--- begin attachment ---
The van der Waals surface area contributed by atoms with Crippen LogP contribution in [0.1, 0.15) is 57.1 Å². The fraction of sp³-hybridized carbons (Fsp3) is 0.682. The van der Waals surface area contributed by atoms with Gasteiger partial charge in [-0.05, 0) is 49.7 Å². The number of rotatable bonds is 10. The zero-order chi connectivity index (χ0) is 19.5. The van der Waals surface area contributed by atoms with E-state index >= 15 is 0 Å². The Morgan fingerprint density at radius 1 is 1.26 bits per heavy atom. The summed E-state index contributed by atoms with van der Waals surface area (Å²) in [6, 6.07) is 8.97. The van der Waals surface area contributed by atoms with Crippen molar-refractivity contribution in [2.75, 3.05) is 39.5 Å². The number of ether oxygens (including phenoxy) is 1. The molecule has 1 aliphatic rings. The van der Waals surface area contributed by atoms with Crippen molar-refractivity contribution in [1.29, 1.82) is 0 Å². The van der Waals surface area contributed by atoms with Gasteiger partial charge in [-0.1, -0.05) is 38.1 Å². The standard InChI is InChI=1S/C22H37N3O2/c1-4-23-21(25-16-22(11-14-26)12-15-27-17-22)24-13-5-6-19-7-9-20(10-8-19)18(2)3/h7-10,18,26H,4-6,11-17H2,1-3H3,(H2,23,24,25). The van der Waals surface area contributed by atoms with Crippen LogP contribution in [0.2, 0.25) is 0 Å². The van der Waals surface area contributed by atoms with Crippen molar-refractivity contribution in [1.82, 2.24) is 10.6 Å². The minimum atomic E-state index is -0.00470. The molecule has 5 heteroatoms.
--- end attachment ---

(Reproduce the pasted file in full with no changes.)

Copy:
The van der Waals surface area contributed by atoms with Crippen LogP contribution in [0.1, 0.15) is 57.1 Å². The fraction of sp³-hybridized carbons (Fsp3) is 0.682. The van der Waals surface area contributed by atoms with Gasteiger partial charge in [-0.05, 0) is 49.7 Å². The number of rotatable bonds is 10. The zero-order chi connectivity index (χ0) is 19.5. The van der Waals surface area contributed by atoms with E-state index >= 15 is 0 Å². The Morgan fingerprint density at radius 1 is 1.26 bits per heavy atom. The summed E-state index contributed by atoms with van der Waals surface area (Å²) in [6, 6.07) is 8.97. The van der Waals surface area contributed by atoms with Crippen molar-refractivity contribution in [2.75, 3.05) is 39.5 Å². The number of ether oxygens (including phenoxy) is 1. The molecule has 1 aliphatic rings. The van der Waals surface area contributed by atoms with Crippen molar-refractivity contribution in [1.29, 1.82) is 0 Å². The van der Waals surface area contributed by atoms with Gasteiger partial charge in [-0.1, -0.05) is 38.1 Å². The standard InChI is InChI=1S/C22H37N3O2/c1-4-23-21(25-16-22(11-14-26)12-15-27-17-22)24-13-5-6-19-7-9-20(10-8-19)18(2)3/h7-10,18,26H,4-6,11-17H2,1-3H3,(H2,23,24,25). The van der Waals surface area contributed by atoms with Crippen LogP contribution in [0.2, 0.25) is 0 Å². The van der Waals surface area contributed by atoms with Crippen molar-refractivity contribution in [1.82, 2.24) is 10.6 Å². The minimum atomic E-state index is -0.00470. The molecule has 5 heteroatoms.